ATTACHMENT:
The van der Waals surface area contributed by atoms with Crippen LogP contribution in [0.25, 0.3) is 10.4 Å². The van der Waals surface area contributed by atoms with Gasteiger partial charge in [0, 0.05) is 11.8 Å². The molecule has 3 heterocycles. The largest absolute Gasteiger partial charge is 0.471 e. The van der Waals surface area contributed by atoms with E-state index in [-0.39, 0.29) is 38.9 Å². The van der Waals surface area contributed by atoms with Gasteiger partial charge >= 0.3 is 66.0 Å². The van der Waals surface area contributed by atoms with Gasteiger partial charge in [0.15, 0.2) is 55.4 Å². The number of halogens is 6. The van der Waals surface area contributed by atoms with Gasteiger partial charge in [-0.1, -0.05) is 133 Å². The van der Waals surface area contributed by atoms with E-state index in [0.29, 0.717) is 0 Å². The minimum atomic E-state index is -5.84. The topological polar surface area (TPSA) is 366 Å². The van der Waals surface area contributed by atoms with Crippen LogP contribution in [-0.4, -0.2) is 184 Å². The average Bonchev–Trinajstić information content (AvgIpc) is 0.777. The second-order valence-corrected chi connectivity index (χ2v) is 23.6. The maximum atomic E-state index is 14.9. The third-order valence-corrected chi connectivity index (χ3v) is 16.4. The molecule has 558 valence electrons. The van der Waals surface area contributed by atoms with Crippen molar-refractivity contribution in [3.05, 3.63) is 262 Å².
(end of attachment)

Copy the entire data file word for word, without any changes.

The van der Waals surface area contributed by atoms with Crippen LogP contribution in [0.25, 0.3) is 10.4 Å². The van der Waals surface area contributed by atoms with Gasteiger partial charge in [0, 0.05) is 11.8 Å². The molecule has 3 heterocycles. The largest absolute Gasteiger partial charge is 0.471 e. The van der Waals surface area contributed by atoms with E-state index in [-0.39, 0.29) is 38.9 Å². The van der Waals surface area contributed by atoms with Gasteiger partial charge >= 0.3 is 66.0 Å². The van der Waals surface area contributed by atoms with Gasteiger partial charge in [0.15, 0.2) is 55.4 Å². The number of halogens is 6. The van der Waals surface area contributed by atoms with Gasteiger partial charge in [-0.1, -0.05) is 133 Å². The van der Waals surface area contributed by atoms with E-state index in [0.29, 0.717) is 0 Å². The minimum atomic E-state index is -5.84. The topological polar surface area (TPSA) is 366 Å². The van der Waals surface area contributed by atoms with Crippen LogP contribution in [-0.4, -0.2) is 184 Å². The average Bonchev–Trinajstić information content (AvgIpc) is 0.777. The second-order valence-corrected chi connectivity index (χ2v) is 23.6. The maximum atomic E-state index is 14.9. The third-order valence-corrected chi connectivity index (χ3v) is 16.4. The molecule has 558 valence electrons. The van der Waals surface area contributed by atoms with Crippen molar-refractivity contribution in [3.05, 3.63) is 262 Å².